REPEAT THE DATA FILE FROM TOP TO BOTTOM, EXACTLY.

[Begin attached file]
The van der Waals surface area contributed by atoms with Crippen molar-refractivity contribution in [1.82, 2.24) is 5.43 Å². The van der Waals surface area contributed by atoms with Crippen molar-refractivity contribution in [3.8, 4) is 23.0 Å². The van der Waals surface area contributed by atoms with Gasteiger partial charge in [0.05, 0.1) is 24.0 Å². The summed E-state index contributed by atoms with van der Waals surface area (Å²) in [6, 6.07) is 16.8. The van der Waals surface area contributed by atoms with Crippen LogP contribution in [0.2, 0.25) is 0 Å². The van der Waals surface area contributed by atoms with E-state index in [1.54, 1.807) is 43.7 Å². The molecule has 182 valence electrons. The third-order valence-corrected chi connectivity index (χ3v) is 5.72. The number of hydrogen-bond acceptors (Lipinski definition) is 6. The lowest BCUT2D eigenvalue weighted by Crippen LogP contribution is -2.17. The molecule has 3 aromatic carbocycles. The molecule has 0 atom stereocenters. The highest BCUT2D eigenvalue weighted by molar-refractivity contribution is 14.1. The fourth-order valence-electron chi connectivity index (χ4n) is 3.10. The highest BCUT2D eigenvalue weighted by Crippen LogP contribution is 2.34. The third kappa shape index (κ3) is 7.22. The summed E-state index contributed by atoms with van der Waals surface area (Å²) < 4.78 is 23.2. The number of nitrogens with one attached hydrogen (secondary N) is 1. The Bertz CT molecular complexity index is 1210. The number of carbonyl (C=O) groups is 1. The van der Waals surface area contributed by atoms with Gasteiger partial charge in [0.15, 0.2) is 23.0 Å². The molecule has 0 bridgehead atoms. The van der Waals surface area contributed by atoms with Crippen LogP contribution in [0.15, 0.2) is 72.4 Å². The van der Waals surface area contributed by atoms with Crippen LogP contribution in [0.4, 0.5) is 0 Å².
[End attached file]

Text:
The van der Waals surface area contributed by atoms with Crippen molar-refractivity contribution in [1.82, 2.24) is 5.43 Å². The van der Waals surface area contributed by atoms with Crippen molar-refractivity contribution in [3.8, 4) is 23.0 Å². The van der Waals surface area contributed by atoms with Gasteiger partial charge in [0.05, 0.1) is 24.0 Å². The summed E-state index contributed by atoms with van der Waals surface area (Å²) in [6, 6.07) is 16.8. The van der Waals surface area contributed by atoms with Crippen LogP contribution in [0.2, 0.25) is 0 Å². The van der Waals surface area contributed by atoms with E-state index in [1.54, 1.807) is 43.7 Å². The molecule has 182 valence electrons. The third-order valence-corrected chi connectivity index (χ3v) is 5.72. The number of hydrogen-bond acceptors (Lipinski definition) is 6. The lowest BCUT2D eigenvalue weighted by Crippen LogP contribution is -2.17. The molecule has 3 aromatic carbocycles. The molecule has 0 atom stereocenters. The highest BCUT2D eigenvalue weighted by molar-refractivity contribution is 14.1. The fourth-order valence-electron chi connectivity index (χ4n) is 3.10. The highest BCUT2D eigenvalue weighted by Crippen LogP contribution is 2.34. The third kappa shape index (κ3) is 7.22. The summed E-state index contributed by atoms with van der Waals surface area (Å²) < 4.78 is 23.2. The number of nitrogens with one attached hydrogen (secondary N) is 1. The Bertz CT molecular complexity index is 1210. The number of carbonyl (C=O) groups is 1. The van der Waals surface area contributed by atoms with Gasteiger partial charge in [0.15, 0.2) is 23.0 Å². The molecule has 0 bridgehead atoms. The van der Waals surface area contributed by atoms with Crippen LogP contribution in [0.15, 0.2) is 72.4 Å². The van der Waals surface area contributed by atoms with Crippen LogP contribution in [0.4, 0.5) is 0 Å².